How vigorously should select board members who favor one position represent the minority opposing position during negotiations following a split vote?

That matter was the subject of some heated exchanges at the Waitsfield Select Board this week.

Since three members of the Waitsfield Select Board voted to proceed with negotiations with Fayston and Warren on creating the legal framework to bring a local option tax (LOT) proposal to voters, two dissenting members have consistently sought to discount that April vote.

After that April vote, board members Darryl Forrest and Kellee Mazer were appointed to the Tri-Town Negotiating Committee to work with two members of the Warren and Fayston Select Boards on a memorandum of understanding and bylaws to bring a local option tax before voters next year.

During negotiations, Forrest and Mazer brought concerns to the tri-town committee at the behest of fellow board members Sal Spinosa and chair Paul Hartshorn.

Hartshorn and Spinosa asked Forrest and Mazer to approach the tri-town group about splitting some portion of the LOT proceeds with Waitsfield keeping a percentage. The negotiators took that request to the tri-town committee where it was shot down.

The discussion of whether there should be a split was part of the April discussion and vote that led Waitsfield to join Warren and Fayston at the negotiating table. Three members of the Waitsfield Select Board voted to proceed. Two did not and seem unwilling to accept that they lost that vote.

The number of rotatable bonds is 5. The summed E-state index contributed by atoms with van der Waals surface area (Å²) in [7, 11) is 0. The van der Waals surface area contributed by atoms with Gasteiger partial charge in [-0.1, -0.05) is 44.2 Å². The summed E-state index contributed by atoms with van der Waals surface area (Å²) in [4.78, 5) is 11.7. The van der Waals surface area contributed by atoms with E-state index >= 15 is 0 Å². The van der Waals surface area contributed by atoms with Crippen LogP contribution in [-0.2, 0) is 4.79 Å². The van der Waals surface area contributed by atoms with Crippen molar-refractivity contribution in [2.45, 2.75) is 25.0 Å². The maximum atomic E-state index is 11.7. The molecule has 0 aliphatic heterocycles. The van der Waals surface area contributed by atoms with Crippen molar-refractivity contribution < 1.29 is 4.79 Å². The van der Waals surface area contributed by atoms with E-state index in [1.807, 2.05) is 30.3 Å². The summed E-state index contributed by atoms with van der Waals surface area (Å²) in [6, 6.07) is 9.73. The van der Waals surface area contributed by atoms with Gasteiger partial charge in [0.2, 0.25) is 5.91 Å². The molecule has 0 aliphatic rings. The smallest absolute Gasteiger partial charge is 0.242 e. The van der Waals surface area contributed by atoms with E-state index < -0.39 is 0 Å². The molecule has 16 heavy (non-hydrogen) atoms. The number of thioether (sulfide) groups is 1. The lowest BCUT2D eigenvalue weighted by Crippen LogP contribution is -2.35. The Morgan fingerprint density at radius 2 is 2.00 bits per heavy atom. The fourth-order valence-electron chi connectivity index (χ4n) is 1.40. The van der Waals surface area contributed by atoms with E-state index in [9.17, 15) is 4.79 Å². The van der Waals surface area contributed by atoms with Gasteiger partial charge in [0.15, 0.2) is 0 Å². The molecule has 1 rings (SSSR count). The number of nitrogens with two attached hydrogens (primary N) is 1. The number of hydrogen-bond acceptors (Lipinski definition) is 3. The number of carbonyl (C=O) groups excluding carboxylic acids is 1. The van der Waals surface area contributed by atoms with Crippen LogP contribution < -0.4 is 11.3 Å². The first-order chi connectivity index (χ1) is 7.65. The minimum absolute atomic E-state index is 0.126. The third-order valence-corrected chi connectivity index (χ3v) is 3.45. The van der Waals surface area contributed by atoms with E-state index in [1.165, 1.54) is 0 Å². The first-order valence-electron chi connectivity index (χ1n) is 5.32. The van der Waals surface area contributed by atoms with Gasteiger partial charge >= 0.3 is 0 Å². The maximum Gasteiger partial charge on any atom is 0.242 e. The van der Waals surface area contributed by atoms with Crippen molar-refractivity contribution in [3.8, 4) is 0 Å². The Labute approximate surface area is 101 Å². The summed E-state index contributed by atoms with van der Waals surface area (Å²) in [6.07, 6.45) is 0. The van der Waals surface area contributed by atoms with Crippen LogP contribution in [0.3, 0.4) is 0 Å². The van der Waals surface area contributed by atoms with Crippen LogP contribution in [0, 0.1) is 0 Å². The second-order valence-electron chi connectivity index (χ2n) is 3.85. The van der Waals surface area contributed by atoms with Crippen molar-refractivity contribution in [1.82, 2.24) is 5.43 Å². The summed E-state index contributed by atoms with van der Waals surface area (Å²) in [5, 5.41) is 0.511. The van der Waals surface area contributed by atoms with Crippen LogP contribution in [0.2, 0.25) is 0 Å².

Spinosa and Hartshorn asked Mazer and Forrest for a three-year exit clause allowing towns to leave the agreement, and when the tri-town committee rejected that for a seven-year exit clause, Spinosa and Hartshorn expressed indignation that their minority position was not being considered. The tri-town committee heard the request and rejected it.

And the issue of a split and an exit clause are still not resolved for the Waitsfield Select Board, despite the implications of that April vote.  Those issues along with others are still on a memo detailing “policy questions” that the board must address as part of its review of the legal documents.

The vote in April was significant and it signaled the will of the elected officials to move in a particular direction with all that that implied – specifically, that all funds collected via an LOT would be invested collectively in The Valley.

A vote has consequences and must be respected.